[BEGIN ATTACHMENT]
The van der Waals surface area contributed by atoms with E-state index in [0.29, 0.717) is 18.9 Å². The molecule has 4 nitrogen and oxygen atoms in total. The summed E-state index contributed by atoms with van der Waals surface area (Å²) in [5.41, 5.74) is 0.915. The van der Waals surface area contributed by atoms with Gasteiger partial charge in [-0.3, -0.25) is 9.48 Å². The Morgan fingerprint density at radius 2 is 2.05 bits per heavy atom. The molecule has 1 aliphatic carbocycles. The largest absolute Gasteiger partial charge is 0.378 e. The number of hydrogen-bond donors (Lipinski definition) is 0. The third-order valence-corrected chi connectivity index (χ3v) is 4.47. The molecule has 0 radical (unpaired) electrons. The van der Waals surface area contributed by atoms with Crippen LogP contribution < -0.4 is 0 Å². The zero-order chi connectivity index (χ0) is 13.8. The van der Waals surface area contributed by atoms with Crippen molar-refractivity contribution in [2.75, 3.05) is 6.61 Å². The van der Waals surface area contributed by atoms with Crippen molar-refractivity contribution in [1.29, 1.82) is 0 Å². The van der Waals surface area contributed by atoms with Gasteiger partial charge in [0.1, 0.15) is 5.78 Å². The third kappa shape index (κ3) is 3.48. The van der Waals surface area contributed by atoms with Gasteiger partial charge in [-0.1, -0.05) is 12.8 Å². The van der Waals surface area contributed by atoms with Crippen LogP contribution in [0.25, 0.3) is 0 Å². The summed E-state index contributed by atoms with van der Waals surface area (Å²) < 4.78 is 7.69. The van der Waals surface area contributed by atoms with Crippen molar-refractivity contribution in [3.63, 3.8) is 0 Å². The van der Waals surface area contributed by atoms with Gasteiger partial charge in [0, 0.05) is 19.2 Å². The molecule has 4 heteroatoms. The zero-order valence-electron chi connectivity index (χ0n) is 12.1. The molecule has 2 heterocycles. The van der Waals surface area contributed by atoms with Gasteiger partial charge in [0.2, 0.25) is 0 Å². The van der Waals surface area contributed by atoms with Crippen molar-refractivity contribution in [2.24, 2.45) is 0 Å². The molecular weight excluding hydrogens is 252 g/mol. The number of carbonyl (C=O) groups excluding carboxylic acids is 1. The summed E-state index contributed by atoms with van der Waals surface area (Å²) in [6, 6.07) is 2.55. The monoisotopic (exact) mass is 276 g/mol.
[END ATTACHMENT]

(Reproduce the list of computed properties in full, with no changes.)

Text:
The van der Waals surface area contributed by atoms with E-state index in [0.29, 0.717) is 18.9 Å². The molecule has 4 nitrogen and oxygen atoms in total. The summed E-state index contributed by atoms with van der Waals surface area (Å²) in [5.41, 5.74) is 0.915. The van der Waals surface area contributed by atoms with Gasteiger partial charge in [-0.3, -0.25) is 9.48 Å². The Morgan fingerprint density at radius 2 is 2.05 bits per heavy atom. The molecule has 1 aliphatic carbocycles. The largest absolute Gasteiger partial charge is 0.378 e. The number of hydrogen-bond donors (Lipinski definition) is 0. The third-order valence-corrected chi connectivity index (χ3v) is 4.47. The molecule has 0 radical (unpaired) electrons. The van der Waals surface area contributed by atoms with Crippen LogP contribution < -0.4 is 0 Å². The zero-order chi connectivity index (χ0) is 13.8. The van der Waals surface area contributed by atoms with Crippen molar-refractivity contribution in [2.75, 3.05) is 6.61 Å². The van der Waals surface area contributed by atoms with Crippen molar-refractivity contribution in [1.29, 1.82) is 0 Å². The van der Waals surface area contributed by atoms with Gasteiger partial charge in [0.1, 0.15) is 5.78 Å². The third kappa shape index (κ3) is 3.48. The van der Waals surface area contributed by atoms with Gasteiger partial charge in [-0.1, -0.05) is 12.8 Å². The van der Waals surface area contributed by atoms with Crippen LogP contribution in [0.25, 0.3) is 0 Å². The summed E-state index contributed by atoms with van der Waals surface area (Å²) < 4.78 is 7.69. The van der Waals surface area contributed by atoms with Crippen molar-refractivity contribution in [3.63, 3.8) is 0 Å². The van der Waals surface area contributed by atoms with Gasteiger partial charge in [0, 0.05) is 19.2 Å². The molecule has 4 heteroatoms. The zero-order valence-electron chi connectivity index (χ0n) is 12.1. The molecule has 2 heterocycles. The van der Waals surface area contributed by atoms with Gasteiger partial charge in [0.2, 0.25) is 0 Å². The van der Waals surface area contributed by atoms with Crippen molar-refractivity contribution in [2.24, 2.45) is 0 Å². The molecular weight excluding hydrogens is 252 g/mol. The number of carbonyl (C=O) groups excluding carboxylic acids is 1. The summed E-state index contributed by atoms with van der Waals surface area (Å²) in [6, 6.07) is 2.55. The monoisotopic (exact) mass is 276 g/mol.